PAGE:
This latest reflection/rumination is courtesy of my son, who is seven. This morning he is reading an old-school Choose Your Own Adventure book and comes across the word 'victim'. He asks me what it means.
I tell him to look it up in the dictionary. He replies with, "but you have one on your computer." I am taken aback, but I come back with "yes, but I'd like you to learn how to use a dictionary."
Later we are examining the book, and in the space of three minutes, we've found the word and its definition (being a Collegiate version, not kid-friendly). It occurs to me the exact same result could have been secured in seconds with my online dictionary.
Yes, some of you might be saying, but he needs to know how to use a dictionary (book).
It's my first inclination to scream "YES" from the rooftops of the world. Until I stop for a moment and ask why? Does he need to know how to use a dictionary because it's an indispensable, crucial 21st century skill? Or because it will make him a more rounded, less one-sided person? Because it enables him to depend less on technology?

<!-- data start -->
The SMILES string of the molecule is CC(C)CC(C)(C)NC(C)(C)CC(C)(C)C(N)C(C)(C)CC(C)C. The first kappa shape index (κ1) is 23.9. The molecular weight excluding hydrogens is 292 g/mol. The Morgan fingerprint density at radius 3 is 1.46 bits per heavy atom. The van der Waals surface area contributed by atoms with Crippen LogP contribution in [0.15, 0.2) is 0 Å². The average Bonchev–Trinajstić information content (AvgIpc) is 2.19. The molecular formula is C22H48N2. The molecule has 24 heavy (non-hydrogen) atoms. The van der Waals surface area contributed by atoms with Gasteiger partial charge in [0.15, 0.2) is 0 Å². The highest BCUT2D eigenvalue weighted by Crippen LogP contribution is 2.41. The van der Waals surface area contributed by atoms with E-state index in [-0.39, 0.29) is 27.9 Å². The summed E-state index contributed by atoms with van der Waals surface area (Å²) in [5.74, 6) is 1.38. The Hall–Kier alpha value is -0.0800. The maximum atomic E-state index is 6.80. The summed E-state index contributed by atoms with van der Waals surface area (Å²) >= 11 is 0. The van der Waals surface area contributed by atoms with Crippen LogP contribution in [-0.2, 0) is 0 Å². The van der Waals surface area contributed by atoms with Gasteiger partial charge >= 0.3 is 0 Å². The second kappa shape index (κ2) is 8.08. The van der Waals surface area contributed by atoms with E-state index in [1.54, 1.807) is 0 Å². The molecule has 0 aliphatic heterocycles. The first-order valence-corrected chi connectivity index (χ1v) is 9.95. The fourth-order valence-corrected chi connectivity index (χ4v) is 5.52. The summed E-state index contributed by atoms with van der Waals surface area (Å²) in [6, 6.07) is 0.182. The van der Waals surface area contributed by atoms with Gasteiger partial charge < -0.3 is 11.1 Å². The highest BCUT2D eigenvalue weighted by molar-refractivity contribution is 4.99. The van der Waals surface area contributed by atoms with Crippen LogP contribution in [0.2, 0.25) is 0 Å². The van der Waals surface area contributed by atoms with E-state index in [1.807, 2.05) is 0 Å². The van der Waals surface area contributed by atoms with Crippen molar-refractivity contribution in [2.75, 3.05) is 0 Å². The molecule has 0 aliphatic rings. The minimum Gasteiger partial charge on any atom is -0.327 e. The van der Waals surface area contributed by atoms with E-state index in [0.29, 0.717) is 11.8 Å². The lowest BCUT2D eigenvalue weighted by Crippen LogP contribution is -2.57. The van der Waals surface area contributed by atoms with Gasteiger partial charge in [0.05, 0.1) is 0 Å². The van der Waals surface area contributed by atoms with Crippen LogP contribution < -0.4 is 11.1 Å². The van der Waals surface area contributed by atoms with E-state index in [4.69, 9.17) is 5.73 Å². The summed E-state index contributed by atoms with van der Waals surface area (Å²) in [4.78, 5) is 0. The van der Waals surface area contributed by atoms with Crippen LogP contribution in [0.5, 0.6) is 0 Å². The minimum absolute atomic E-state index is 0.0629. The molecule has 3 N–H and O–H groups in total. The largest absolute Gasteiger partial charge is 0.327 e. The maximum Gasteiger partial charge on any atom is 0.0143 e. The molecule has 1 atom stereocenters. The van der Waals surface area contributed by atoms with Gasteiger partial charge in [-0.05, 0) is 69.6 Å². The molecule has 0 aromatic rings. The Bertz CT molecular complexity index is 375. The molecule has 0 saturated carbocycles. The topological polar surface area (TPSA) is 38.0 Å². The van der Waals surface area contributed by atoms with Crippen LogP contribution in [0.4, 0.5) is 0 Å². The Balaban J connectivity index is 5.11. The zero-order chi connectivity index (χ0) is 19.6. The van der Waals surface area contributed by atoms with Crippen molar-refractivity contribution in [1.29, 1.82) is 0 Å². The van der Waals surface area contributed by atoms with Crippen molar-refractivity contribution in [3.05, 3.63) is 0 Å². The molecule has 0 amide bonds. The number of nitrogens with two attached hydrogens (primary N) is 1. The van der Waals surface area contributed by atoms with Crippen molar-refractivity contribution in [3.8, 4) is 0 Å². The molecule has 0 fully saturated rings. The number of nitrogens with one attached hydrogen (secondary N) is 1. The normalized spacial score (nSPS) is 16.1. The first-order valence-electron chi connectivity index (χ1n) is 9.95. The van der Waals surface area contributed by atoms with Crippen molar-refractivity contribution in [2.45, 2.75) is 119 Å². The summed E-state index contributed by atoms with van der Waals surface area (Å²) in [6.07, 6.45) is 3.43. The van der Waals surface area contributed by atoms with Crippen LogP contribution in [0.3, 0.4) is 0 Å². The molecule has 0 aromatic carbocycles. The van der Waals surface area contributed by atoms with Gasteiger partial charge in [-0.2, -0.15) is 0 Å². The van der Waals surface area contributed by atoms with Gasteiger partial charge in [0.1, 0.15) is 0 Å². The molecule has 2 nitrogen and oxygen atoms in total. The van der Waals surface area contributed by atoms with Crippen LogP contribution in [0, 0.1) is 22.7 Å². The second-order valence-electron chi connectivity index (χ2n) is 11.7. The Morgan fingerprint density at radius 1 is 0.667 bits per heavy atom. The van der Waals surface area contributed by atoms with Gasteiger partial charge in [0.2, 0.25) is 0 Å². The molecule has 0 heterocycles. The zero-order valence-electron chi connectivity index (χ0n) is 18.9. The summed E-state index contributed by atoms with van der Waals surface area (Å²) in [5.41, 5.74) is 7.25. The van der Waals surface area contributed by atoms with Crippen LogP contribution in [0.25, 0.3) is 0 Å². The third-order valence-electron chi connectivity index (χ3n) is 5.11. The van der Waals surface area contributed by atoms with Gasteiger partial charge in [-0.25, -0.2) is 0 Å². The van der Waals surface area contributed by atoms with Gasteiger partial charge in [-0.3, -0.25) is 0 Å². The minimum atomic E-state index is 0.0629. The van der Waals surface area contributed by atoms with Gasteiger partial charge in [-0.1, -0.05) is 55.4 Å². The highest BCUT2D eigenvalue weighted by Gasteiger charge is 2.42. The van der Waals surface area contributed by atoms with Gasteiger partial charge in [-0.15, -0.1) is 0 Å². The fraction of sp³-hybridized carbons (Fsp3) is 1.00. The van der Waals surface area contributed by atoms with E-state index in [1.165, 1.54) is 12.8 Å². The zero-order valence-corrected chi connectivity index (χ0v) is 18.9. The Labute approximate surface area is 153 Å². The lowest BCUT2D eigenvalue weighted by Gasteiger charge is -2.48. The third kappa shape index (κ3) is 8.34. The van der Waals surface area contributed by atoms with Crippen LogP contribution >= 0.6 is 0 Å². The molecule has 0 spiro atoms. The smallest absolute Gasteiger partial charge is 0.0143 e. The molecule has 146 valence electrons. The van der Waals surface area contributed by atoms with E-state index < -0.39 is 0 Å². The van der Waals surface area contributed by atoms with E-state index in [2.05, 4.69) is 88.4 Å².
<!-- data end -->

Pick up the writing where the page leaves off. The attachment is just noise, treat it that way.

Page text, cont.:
Or because I'm holding on to some ancient belief?
When I slow down enough to really think this through, I find I cannot construct an argument that exclusively supports using the print dictionary over the digital one...or really, that he even needs the skill of using a print source.
My generation, the one who prides themselves on being able to "bridge the gap", as it were, is facing a burgeoning dilemma: what beliefs and practices should we hang to for dear life and try to instill in our children, and what beliefs/practices should be abandon to the winds of change?
My answer to this question changes daily. I don't know if there will ever be agreement.